When the current Prime Minister resorts to calling names, like any private school playground bully, he is refusing to accept his role in creating the financial crisis so many of us find ourselves facing today.
When that same man was Chancellor he agreed to creating the greatest peace time debt this country has ever known. No-one but himself was responsible for crushing the British economy and blaming it on the ‘Covid pandemic’. Breaking the laws he had been party to making a few weeks before this law-breaker managed to persuade his party that it was not he but some other entity that had caused the crisis the working population of this country are suffering today.
Encouraging local authorities and NHS trusts to send emails to their workers explaining how to use a food bank, was apparently considered a solution to the crisis.
Sunak claims to have come from an impoverished background. His parents could only afford to send him to a second rate public school and not one of the top flight. No doubt it was here that he learned his bullying tactics and resorting to name calling – grinches in this instance – while trying to shift the blame for his own incompetence on to the shoulders of ‘global crises, War in Ukraine, Covid, union leaders’, and anything other than taking responsibility for the mistakes he made as chancellor a few short months ago.
Inflation is very clearly to be placed at the foot of the oil industry raking in billions of profit for its shareholders – how many of them are to be found on the government benches – every quarter. Yet according to the current government the workers are to blame.
It is scandalous and smacks of the arrogance of youth.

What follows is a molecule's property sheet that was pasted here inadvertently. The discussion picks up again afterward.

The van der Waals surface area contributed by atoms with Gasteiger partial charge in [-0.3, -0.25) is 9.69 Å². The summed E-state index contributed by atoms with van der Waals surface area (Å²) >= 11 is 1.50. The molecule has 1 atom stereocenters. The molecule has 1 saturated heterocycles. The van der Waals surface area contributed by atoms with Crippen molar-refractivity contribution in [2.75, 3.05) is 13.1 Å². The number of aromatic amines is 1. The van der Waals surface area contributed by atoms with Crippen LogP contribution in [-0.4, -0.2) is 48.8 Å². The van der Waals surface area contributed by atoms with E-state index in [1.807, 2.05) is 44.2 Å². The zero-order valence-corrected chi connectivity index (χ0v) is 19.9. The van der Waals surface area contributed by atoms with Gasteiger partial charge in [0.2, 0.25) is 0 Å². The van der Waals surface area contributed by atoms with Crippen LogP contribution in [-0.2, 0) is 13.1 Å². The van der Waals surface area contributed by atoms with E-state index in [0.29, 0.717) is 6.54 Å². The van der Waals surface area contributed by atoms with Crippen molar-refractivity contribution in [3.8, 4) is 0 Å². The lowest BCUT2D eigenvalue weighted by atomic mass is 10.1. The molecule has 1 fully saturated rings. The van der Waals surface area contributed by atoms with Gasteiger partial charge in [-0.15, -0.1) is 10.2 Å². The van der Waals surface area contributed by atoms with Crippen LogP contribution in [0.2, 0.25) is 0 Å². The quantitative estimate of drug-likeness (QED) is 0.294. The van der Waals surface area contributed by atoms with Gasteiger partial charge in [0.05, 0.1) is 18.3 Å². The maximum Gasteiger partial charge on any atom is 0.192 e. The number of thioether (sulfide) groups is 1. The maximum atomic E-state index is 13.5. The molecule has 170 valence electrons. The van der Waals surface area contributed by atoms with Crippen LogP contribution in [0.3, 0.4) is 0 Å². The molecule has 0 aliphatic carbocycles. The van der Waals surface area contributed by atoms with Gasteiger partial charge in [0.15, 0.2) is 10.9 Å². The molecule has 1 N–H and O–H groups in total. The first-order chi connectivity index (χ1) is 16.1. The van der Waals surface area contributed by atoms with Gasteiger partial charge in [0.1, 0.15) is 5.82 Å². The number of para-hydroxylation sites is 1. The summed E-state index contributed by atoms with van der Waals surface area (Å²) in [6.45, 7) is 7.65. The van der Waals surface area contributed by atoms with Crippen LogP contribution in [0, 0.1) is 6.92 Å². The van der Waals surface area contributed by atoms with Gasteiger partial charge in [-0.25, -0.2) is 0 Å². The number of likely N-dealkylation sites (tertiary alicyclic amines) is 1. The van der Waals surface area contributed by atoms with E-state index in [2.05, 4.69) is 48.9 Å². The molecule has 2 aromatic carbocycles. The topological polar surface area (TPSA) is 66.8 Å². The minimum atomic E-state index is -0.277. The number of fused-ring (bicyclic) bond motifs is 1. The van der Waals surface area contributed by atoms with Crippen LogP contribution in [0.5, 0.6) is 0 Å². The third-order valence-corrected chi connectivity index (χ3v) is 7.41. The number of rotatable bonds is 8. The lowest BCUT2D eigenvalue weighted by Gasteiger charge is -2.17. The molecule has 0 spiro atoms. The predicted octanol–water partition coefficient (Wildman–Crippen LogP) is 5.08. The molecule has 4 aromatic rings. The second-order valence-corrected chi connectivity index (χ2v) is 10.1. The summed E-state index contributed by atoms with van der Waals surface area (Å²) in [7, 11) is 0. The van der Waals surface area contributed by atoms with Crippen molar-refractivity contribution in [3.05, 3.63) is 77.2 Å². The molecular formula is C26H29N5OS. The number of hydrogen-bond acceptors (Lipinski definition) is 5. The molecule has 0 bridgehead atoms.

Let me give a parallel example. I booked a collection from Evri courier service for Friday. I was sent an email saying the courier would be there to collect them between 11.31 and 12.31, and that I would be informed should any change occur. I waited anxiously for them to be collected. The time passed and eventually at 3.45 I called the help desk. The operator was very helpful. She tried to contact the driver but he was unavailable at that time. She noted that the parcels had been marked as ‘unable to collect; already collected’. No-one had been near our estate. Together we planned an alternative solution which required me driving to the nearest town and leaving them at a recognised drop-off point. The following day at around 12.00 a knock came on the door and a driver stood there asking for parcels to be collected. I explained that ‘no, they had been dropped off elsewhere’. ‘Not to worry’ he cheerily said, and bounced away.
If the driver was over 30 I would be surprised. But what concerned me most, besides his oblivious attitude towards failing to collect these parcels as arranged, is that having marked them as ‘already collected’ the day before they would now be ‘lost’ in the system. In other words this could be, I do not say it was but will complain later to his company, a ploy to steal the packages I had so carefully prepared for collection the day before. I shall complain to the Trading Standards office about this failure to provide the service paid for.
But where does one go to complain of a politician who chooses to flout the law and claim the inflation he created is the fault of others. Particularly when that same politician is the Prime Minister.
When standards have fallen so far in public life is it any surprise that private standards also drop?